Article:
I am the oldest of four kids and while we may not have always gotten along with my parents, there are certain things my parents did that shaped us into well-rounded individuals. The four of us are all incredibly different. My parents were always very encouraging when we were interested in certain activities such as sports, music, and writing. They made it easy to reach our full potential in whatever endeavor we chose. Whether we succeeded or failed, they were always there for us. Here are just a few of the things my parents did that I am extremely thankful for.
One of the things my parents did was to keep the lines of communication open. I have always been able to talk to my parents, my mom especially, about anything. She has always excelled at being my best friend while also being my parent. She found a wonderful balance of instructing me and being there for me. It really helped me when I was younger because I always knew I had someone to talk to or turn to when things were good or bad. Knowing that I had the ability to tell her anything at all stopped me from feeling the need to lie (usually…hey, every teen finds some reason to lie). The first time I had sex, I told her I did it. She made sure that I had used protection and the next day we went and got me on birth control pills. She made sure I knew all of the precautions to take and the consequences that could come if I failed to protect myself.
When I was growing up we always ate dinner as a family. Always. I really believe this is an aspect of family life that is falling to the wayside in today’s busy lifestyle, but it is so incredibly important. It allowed us to talk about our day as a family and share our excitement or disappointment and be applauded or comforted by every member of the family. It kept us all involved in each other's day to day life. Now that we’re all older, we still get together at least once per month, sometimes more, and have a nice family dinner, only now our family is bigger, with my husband and my sister’s long time boyfriend.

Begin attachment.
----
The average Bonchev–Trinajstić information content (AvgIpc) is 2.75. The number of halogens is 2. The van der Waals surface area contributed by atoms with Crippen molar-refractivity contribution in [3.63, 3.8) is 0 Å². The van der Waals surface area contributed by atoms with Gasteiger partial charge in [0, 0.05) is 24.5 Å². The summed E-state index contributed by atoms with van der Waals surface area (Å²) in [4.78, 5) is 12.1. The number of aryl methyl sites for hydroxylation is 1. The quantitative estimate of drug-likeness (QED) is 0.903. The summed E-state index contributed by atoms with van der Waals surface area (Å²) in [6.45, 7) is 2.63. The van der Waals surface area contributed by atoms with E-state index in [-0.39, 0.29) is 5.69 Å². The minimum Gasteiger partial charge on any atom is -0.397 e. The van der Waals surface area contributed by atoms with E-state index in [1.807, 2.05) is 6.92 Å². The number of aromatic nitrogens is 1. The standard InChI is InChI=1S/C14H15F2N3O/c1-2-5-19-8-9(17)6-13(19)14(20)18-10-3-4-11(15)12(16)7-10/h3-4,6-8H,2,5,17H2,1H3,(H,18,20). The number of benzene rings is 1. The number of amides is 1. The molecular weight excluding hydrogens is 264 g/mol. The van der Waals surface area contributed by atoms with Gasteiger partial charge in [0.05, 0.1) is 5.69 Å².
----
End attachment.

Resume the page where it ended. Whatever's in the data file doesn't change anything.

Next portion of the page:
I tend to be stubborn, I don’t know why, but if someone tells me I should or shouldn’t do something, I instantly want to do the opposite of what they say. I know this was probably a huge problem for my parents as I was growing up, but as I got old enough to make my own decisions both of my parents definitely learned the way to handle me. I did some stupid stuff when I was younger. I dated a few guys I shouldn’t have but instead of telling me outright not to date a particular person, my mom sat down with me one day and said, “Dad and I really don’t like him. We don’t like the way he treats you and how upset he makes you. I know that you’re going to do what you want to do, regardless of what I say, but we love you and we’re disappointed that you can’t see what this is doing to you, so think about how he makes you feel when you’re with him.” Instead of balking at them telling me I couldn’t see my boyfriend anymore, I really did step back and evaluate what I was doing. Talking to us like my parents did took away any victorious feelings we may have gotten from being “rebellious” and made us less likely to do stupid things. When I turned 18 I got a tattoo. I thought my dad would kill me when he found out but after looking at it, all he said was, “I want you to know I don’t like that you got a tattoo, but you’re 18, so I know you’ll do what you want to do.” I’ve never gotten another one. I respond so much better to the gentle reminder of disappointment than I do to scolding, as do my siblings.